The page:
Tuesday, April 7, 2020
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Powerlifting Nutrition

Bring up the word “Supplements” in a gym atmosphere and you will most likely have everyone thinking along the lines of Creatine, Protein, Ribose, etc. Although these elements are classified as supplements, they are not classified as vital “Vitamin / Mineral” supplements that will be the topic of this discussion. I notice many young athletes find it interesting to educate themselves on the muscle building properties of the top supplements for powerlifters, yet they seem less interested in applying the same effort when it comes to the critically important vitamin / mineral subject. Perhaps a lesson in “Attention Getter Labels” from the Sports Supplement Industry would help the bland labeled Vitamin / Mineral manufacturers get a boost in well deserved recognition. I can only imagine the disappointment of those who have taken Andro products for extended periods without knowing they could have greatly increased the positive effects of these products by simply combining it with a zinc tablet. As athletes in a sport where high blood pressure can reach what might be considered “Unsafe Limits” by those in the medical profession, a basic knowledge of proper supplementation should be the minimal quest if powerlifting is to be aggressively pursued, SAFELY.

For many, a multiple vitamin each morning, washed down with a cup of coffee seems to the most common answer I receive when questioning folks about their dietary practices. Save your money. Taking a vitamin on an empty stomach without eating breakfast will do nothing. The assimilation of a vitamin or a mineral must be taken during a meal. A compressed tablet or encapsulated vitamin or mineral element must attach itself to a food source if any benefits are to be realized. A digestive process must take place. Furthermore, there must be a direct connection between a specific vitamin and mineral if the system is going to reap the benefits of both. An example would be vitamin C and Copper. Together they work to give elasticity to the cell wall. Without that elasticity a capillary in the brain could easily become inflexible and rupture at a time when the lifter is experiencing a temporarily high BP from a maximum attempt. To continually supplement vitamin C without adding the proper amount of Copper to the diet, will render the process ineffective to a great extent. As with any mineral supplement, make sure to take a chelated form of Copper. The process of chelation aids in it’s ability to be fully digested. The process simply binds the mineral to amino acids, allowing the body to absorb a larger percentage of the mineral. Since vitamin C is classified as water soluble, it doesn’t store well in the body, therefore daily doses are far more important than the fat soluble storage vitamins such as A, E, D and K.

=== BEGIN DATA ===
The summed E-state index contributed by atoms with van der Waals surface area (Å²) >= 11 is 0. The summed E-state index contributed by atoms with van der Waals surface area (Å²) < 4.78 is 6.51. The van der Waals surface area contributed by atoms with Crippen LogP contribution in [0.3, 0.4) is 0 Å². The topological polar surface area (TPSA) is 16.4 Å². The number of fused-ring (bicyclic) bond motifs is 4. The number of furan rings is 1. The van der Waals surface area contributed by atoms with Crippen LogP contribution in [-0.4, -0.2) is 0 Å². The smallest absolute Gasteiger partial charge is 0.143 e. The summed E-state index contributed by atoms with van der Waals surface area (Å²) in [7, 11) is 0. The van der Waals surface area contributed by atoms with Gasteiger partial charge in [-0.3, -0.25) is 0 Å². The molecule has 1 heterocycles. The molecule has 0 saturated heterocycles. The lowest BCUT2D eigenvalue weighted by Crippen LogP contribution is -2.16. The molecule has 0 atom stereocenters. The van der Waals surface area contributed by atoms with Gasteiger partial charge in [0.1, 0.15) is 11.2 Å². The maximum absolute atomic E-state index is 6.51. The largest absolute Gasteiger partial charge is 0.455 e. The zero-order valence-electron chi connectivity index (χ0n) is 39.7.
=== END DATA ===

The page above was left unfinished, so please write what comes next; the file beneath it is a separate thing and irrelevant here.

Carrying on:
Vitamin B (Complex) is the other water soluble requiring daily supplementation. The complex is categorized from B-1 through B-17 of which, Niacin, Pantothenic acid, B-12, and Folic Acid are often found on labels when sold in their isolated form. Generally speaking, I would recommend taking the B vitamins as a complex since they are synergistic, meaning they are more efficient as a group. Symptoms alerting us to deficiencies in the B complex could show up as constipation, dizziness, fatigue, bloodshot eyes, and a variety of digestive problems, to name a few.

With over 60 minerals needed in varying quantities, several carry the importance of needing an added daily supplementation above what might be derived from our daily food sources. Those being Calcium, Chlorine, Chromium, Vanadium, Potassium, Manganese, Magnesium, Zinc, Copper, Selenium, and Cobalt. Although Sodium and Iron are classified as essential, In general, I feel the average American probably receives more than enough of these two, in their daily diet. An exception concerning Iron, would be of importance to heavy coffee drinkers. Coffee tends to deplete iron stores. A chronic back ache can be a sign of Iron deficiency. Ironically, the caffeine in the coffee will numb the pain to some extent, even as the coffee continues to rob the body of the very element that is needed to solve the problem.

Keep in mind, the body can synthesize some of the vitamins but it cannot produce one mineral from within. A multiple vitamin / mineral supplement, IN ADDITION to the other essentials listed above, plus a diet that always includes green vegetables, carrots, eggs and a variety of fruits, will let you focus on training without unnecessary risk. Remember, the chain is only as strong as it’s weakest link. By eliminating that link, an unbroken chain of lifting progress is far more likely.